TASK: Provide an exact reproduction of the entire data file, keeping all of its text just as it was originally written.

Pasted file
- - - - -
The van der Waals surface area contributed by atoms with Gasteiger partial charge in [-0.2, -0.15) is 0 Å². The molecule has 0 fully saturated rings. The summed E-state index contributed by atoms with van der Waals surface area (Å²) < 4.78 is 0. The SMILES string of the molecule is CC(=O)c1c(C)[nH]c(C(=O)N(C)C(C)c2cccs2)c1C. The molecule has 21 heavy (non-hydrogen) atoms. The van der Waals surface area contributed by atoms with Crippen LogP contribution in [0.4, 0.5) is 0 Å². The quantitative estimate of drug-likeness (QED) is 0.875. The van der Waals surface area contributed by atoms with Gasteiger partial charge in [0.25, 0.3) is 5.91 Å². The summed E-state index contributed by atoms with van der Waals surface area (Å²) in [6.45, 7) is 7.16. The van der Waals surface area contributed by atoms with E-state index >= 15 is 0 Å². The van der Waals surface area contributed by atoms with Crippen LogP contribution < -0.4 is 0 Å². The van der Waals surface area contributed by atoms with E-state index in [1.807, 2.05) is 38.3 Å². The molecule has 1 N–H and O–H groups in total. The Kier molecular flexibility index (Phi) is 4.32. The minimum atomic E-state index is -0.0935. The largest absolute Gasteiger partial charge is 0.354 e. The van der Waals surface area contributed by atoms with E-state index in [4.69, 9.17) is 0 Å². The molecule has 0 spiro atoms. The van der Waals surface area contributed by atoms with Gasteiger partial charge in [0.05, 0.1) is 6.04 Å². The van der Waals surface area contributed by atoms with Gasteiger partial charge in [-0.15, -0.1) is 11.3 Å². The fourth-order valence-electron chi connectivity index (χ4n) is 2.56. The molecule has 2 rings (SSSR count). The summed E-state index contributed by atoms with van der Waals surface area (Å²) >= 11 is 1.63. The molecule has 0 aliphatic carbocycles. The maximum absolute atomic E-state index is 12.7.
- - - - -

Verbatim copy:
The van der Waals surface area contributed by atoms with Gasteiger partial charge in [-0.2, -0.15) is 0 Å². The molecule has 0 fully saturated rings. The summed E-state index contributed by atoms with van der Waals surface area (Å²) < 4.78 is 0. The SMILES string of the molecule is CC(=O)c1c(C)[nH]c(C(=O)N(C)C(C)c2cccs2)c1C. The molecule has 21 heavy (non-hydrogen) atoms. The van der Waals surface area contributed by atoms with Crippen LogP contribution in [0.4, 0.5) is 0 Å². The quantitative estimate of drug-likeness (QED) is 0.875. The van der Waals surface area contributed by atoms with Gasteiger partial charge in [0.25, 0.3) is 5.91 Å². The summed E-state index contributed by atoms with van der Waals surface area (Å²) in [6.45, 7) is 7.16. The van der Waals surface area contributed by atoms with E-state index >= 15 is 0 Å². The van der Waals surface area contributed by atoms with Crippen LogP contribution < -0.4 is 0 Å². The van der Waals surface area contributed by atoms with E-state index in [1.807, 2.05) is 38.3 Å². The molecule has 1 N–H and O–H groups in total. The Kier molecular flexibility index (Phi) is 4.32. The minimum atomic E-state index is -0.0935. The largest absolute Gasteiger partial charge is 0.354 e. The van der Waals surface area contributed by atoms with E-state index in [4.69, 9.17) is 0 Å². The molecule has 0 spiro atoms. The van der Waals surface area contributed by atoms with Gasteiger partial charge in [0.05, 0.1) is 6.04 Å². The van der Waals surface area contributed by atoms with Gasteiger partial charge in [-0.15, -0.1) is 11.3 Å². The fourth-order valence-electron chi connectivity index (χ4n) is 2.56. The molecule has 2 rings (SSSR count). The summed E-state index contributed by atoms with van der Waals surface area (Å²) >= 11 is 1.63. The molecule has 0 aliphatic carbocycles. The maximum absolute atomic E-state index is 12.7.